The automotive industry is undergoing a transformation with the continued entry of new players such as Lynk & Co as well as established brands like Volvo embracing new approaches to doing business. These brands are challenging the traditional car ownership and retail models, leveraging direct-to-consumer (D2C) as their primary business model and offering new ways of owning a car or engaging with the brand. In this article, we will explore how these new entrants are shaking up the industry and what impact they may have on the future of car ownership and sales.
The Future of Automotive Brands is D2C
One of the key ways many new car brands are disrupting the industry is through their use of D2C as a core business model. This approach allows them to bypass traditional dealerships and sell their vehicles directly to consumers through their digital properties and limit the number of boutique showrooms. Some brands even use the showrooms just for presenting the products and providing a brand experience but push buyers to their websites for purchase. This approach can lead to lower prices for consumers, as well as a more streamlined and convenient buying experience. At the same time, it can also bring higher profit margins for the brands and more room and nimbleness to react to market pressure. Tesla’s recent price drops are a great example of this.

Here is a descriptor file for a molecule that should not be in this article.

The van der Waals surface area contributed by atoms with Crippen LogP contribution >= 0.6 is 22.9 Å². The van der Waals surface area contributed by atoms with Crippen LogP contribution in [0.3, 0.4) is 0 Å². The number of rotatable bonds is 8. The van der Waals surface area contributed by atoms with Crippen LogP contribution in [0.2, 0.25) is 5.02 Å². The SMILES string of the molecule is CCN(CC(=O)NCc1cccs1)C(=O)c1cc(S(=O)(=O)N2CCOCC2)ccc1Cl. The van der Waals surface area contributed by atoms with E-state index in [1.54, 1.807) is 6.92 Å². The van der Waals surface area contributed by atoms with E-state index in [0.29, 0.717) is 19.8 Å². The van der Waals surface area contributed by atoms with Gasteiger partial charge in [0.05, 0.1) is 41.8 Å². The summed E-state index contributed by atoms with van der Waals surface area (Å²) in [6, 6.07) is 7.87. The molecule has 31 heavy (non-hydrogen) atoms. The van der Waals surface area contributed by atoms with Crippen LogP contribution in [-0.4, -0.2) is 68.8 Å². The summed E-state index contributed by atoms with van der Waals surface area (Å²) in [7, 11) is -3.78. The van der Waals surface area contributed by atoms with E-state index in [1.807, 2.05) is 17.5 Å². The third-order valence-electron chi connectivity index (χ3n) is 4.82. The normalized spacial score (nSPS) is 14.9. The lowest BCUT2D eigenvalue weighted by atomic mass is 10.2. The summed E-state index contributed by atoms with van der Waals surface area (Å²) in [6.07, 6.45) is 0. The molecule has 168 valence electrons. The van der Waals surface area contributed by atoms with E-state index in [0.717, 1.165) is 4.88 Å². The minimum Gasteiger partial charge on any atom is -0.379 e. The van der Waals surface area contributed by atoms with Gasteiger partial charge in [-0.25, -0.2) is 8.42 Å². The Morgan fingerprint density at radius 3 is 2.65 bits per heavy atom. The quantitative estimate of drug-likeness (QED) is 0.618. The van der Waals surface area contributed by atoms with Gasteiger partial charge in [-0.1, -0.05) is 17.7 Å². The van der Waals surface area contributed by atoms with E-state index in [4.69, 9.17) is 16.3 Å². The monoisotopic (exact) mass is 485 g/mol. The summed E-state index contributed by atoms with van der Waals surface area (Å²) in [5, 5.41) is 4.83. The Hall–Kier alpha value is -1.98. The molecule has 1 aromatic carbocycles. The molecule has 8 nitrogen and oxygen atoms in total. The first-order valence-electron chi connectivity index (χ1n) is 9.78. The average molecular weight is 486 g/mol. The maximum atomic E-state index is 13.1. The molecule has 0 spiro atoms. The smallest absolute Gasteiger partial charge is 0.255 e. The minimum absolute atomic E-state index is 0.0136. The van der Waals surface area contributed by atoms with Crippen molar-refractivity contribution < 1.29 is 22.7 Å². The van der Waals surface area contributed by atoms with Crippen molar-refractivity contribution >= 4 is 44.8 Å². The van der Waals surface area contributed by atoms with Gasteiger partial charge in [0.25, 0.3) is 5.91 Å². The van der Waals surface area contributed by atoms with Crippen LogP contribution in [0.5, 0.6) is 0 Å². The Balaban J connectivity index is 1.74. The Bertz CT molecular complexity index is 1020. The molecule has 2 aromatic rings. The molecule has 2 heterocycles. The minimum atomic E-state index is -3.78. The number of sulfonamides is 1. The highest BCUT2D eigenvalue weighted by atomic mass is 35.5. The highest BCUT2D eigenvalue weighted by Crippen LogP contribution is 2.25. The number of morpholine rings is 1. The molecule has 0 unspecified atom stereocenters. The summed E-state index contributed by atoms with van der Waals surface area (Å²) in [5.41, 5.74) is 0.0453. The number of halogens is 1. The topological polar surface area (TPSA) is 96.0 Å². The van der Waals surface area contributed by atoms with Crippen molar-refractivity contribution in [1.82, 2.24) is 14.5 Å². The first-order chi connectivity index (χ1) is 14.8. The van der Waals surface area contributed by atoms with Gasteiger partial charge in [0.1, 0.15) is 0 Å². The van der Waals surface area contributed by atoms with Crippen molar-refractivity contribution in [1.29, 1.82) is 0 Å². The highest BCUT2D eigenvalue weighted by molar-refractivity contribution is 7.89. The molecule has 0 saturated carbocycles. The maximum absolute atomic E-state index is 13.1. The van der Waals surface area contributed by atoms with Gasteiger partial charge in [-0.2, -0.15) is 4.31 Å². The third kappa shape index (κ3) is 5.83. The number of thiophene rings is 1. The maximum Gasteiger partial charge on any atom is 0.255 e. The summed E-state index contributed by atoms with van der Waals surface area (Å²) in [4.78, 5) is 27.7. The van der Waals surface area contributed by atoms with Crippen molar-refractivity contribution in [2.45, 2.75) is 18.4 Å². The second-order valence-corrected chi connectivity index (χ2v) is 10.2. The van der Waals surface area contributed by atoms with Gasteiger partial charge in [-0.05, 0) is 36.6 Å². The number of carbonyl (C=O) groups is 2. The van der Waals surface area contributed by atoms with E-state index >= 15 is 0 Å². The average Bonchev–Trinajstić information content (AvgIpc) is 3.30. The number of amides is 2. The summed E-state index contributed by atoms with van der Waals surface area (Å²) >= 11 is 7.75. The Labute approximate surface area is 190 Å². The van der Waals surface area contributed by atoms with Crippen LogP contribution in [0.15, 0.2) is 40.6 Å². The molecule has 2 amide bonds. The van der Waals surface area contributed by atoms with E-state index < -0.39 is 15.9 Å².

As customer experience becomes more critical to brand perception and loyalty, D2C models also provide OEMs better control over the customer journey. Enabling personalization on critical steps and avoiding the disruptions and issues that customer hand-offs between the various parties often bring in the traditional model. For customers, it can also remove many of the anxieties around pricing transparency and deal-making.
Subscription Models and a New Automotive Customer Journey
In addition to their D2C approach, several new car brands are also challenging traditional car ownership models. For example, Lynk & Co offers an all-inclusive subscription option for their customers. Here, rather than having to worry about all the various financial elements of purchasing or leasing a car, like down payments, registration fees, sales taxes, insurance, and more, customers simply pay a monthly fixed fee that covers all these costs and only binds them for a month at a time. Providing this model next to the option of purchasing the car, Lynk & Co has seen ~90% of their customers in Europe opt for the subscription model and experienced rapid growth in each market they entered. In addition to the subscription option, they further allow customers to participate in a "Share" program that allows them to rent out their cars when they're not using them. This not only allows customers to offset the cost of their vehicle, but it also promotes car-sharing and brings the potential to reduce the number of cars on the road, helping to bring down carbon emissions. Similarly, Nio’s subscription-based model allows customers to subscribe on a monthly all-in basis too but further provides the option to opt in for longer term subscriptions to reduce the monthly cost. They also provide the flexibility to switch models, rather than being locked into a long-term commitment to one specific car.
Competing with Established Car Companies